We cycled in no particular direction as it’s all interesting. We’re in the middle of the Mekong again but not on a sand bar, a full blown island. Peddling in tandem, not on a tandem, two separate sets of wheels, following a few signs we arrive at a kiosk, pay our 50,000 kip fare and wander through the greenery with a few cows and their calves, then there we are “Danger!” That’s what the sign says, maybe the French erected it, but it’s in English and Laos so maybe not. The reality is tho’ you don’t need a fucking sign. The rocks and rapid flow of water signal that loud and clear even tho’ it looks like the water is at half flow.
Whatever the French were thinking I really don’t fucking know, maybe they were on drugs, or wine for breakfast, not just the usual lunchtime aperitif. How they thought they could navigate this section of the Mekong is baffling? Even in a canoe it would be a bit of a mission.
There’s more ants, the little bastards, on yet another mission of their own.
We continue on our way to where signs point to the ‘beach’. There is one complete with cocktail bar, hammocks and even a pool table?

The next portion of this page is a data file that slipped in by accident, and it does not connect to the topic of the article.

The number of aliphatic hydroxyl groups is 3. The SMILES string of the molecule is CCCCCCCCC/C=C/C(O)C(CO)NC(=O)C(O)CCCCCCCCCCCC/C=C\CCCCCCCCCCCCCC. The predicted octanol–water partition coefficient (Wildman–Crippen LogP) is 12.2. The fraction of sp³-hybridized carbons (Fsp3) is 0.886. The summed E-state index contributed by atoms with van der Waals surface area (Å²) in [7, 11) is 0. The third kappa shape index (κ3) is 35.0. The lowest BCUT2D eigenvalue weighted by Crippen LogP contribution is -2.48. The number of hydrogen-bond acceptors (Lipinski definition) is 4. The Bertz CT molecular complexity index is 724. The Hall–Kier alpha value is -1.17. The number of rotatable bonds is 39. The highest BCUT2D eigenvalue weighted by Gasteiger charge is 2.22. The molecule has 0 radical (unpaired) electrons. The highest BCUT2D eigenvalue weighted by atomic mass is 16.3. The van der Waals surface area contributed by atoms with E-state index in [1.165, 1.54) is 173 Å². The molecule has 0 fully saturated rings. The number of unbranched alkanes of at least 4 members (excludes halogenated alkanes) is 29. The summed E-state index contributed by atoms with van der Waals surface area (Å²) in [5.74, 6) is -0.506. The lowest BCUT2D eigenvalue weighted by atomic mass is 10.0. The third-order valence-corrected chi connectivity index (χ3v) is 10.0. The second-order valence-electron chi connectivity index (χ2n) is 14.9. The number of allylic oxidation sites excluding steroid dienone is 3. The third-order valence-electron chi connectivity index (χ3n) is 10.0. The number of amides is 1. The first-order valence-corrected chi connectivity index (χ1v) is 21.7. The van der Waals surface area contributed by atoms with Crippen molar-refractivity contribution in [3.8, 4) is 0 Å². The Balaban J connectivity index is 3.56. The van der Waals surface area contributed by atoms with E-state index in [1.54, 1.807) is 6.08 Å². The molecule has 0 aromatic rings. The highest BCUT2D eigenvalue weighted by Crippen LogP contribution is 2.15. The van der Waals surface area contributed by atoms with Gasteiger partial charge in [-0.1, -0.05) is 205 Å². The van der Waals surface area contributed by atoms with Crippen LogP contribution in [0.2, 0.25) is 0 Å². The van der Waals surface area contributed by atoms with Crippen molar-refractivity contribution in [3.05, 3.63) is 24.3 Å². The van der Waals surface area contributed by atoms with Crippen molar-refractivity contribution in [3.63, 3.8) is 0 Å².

Following a cracking start to the day, we decide to defy the heat and cycle to Don Det. It’s a fair distance on the traditional bikes, but not so far that its breaks our balls (thats Yeitso kazaks). There’s a collection of budget accommodation, restaurants and bars located along the river. In my opinion it’s not over developed like some destinations can be. It’s defiantly come on a bit since CJ was here, when they stayed in a $3 room and bathed in the river. Development is not always bad see, tho’ the two bars showing re-runs of Friends (fucking constantly) and the other South Park at blaring volume question this theory to the max. Who are these fucking weirdos who travel half way around the world, to watch fucking Friends! The mind boggles as it was shit the first time around when you was at home, numpties!